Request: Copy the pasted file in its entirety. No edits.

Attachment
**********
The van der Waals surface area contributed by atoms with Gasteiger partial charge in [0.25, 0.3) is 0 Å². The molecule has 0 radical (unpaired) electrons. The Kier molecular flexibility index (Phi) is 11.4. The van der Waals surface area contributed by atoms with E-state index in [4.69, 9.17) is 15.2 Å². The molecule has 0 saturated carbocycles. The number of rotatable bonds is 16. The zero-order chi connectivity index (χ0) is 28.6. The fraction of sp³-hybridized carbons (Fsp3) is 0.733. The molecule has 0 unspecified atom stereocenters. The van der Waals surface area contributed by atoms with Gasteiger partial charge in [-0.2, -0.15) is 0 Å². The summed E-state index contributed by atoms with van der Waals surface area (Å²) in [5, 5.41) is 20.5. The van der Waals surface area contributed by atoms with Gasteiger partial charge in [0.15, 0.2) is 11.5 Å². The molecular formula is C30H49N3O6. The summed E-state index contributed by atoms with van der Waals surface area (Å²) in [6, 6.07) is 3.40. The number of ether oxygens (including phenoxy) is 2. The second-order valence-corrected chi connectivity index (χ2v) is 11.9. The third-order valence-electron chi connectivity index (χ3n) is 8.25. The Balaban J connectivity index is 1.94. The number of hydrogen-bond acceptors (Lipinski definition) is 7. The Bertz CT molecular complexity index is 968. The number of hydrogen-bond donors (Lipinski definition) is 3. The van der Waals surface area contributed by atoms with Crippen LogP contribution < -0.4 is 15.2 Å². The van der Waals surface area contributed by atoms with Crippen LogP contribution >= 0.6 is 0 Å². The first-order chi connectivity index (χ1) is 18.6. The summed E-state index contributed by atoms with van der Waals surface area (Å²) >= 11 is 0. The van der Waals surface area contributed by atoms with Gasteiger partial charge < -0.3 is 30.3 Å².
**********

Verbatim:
The van der Waals surface area contributed by atoms with Gasteiger partial charge in [0.25, 0.3) is 0 Å². The molecule has 0 radical (unpaired) electrons. The Kier molecular flexibility index (Phi) is 11.4. The van der Waals surface area contributed by atoms with E-state index in [4.69, 9.17) is 15.2 Å². The molecule has 0 saturated carbocycles. The number of rotatable bonds is 16. The zero-order chi connectivity index (χ0) is 28.6. The fraction of sp³-hybridized carbons (Fsp3) is 0.733. The molecule has 0 unspecified atom stereocenters. The van der Waals surface area contributed by atoms with Gasteiger partial charge in [-0.2, -0.15) is 0 Å². The summed E-state index contributed by atoms with van der Waals surface area (Å²) in [5, 5.41) is 20.5. The van der Waals surface area contributed by atoms with Gasteiger partial charge in [0.15, 0.2) is 11.5 Å². The molecular formula is C30H49N3O6. The summed E-state index contributed by atoms with van der Waals surface area (Å²) in [6, 6.07) is 3.40. The number of ether oxygens (including phenoxy) is 2. The second-order valence-corrected chi connectivity index (χ2v) is 11.9. The third-order valence-electron chi connectivity index (χ3n) is 8.25. The Balaban J connectivity index is 1.94. The number of hydrogen-bond acceptors (Lipinski definition) is 7. The Bertz CT molecular complexity index is 968. The number of hydrogen-bond donors (Lipinski definition) is 3. The van der Waals surface area contributed by atoms with Crippen LogP contribution < -0.4 is 15.2 Å². The van der Waals surface area contributed by atoms with Crippen LogP contribution >= 0.6 is 0 Å². The first-order chi connectivity index (χ1) is 18.6. The summed E-state index contributed by atoms with van der Waals surface area (Å²) >= 11 is 0. The van der Waals surface area contributed by atoms with Gasteiger partial charge < -0.3 is 30.3 Å².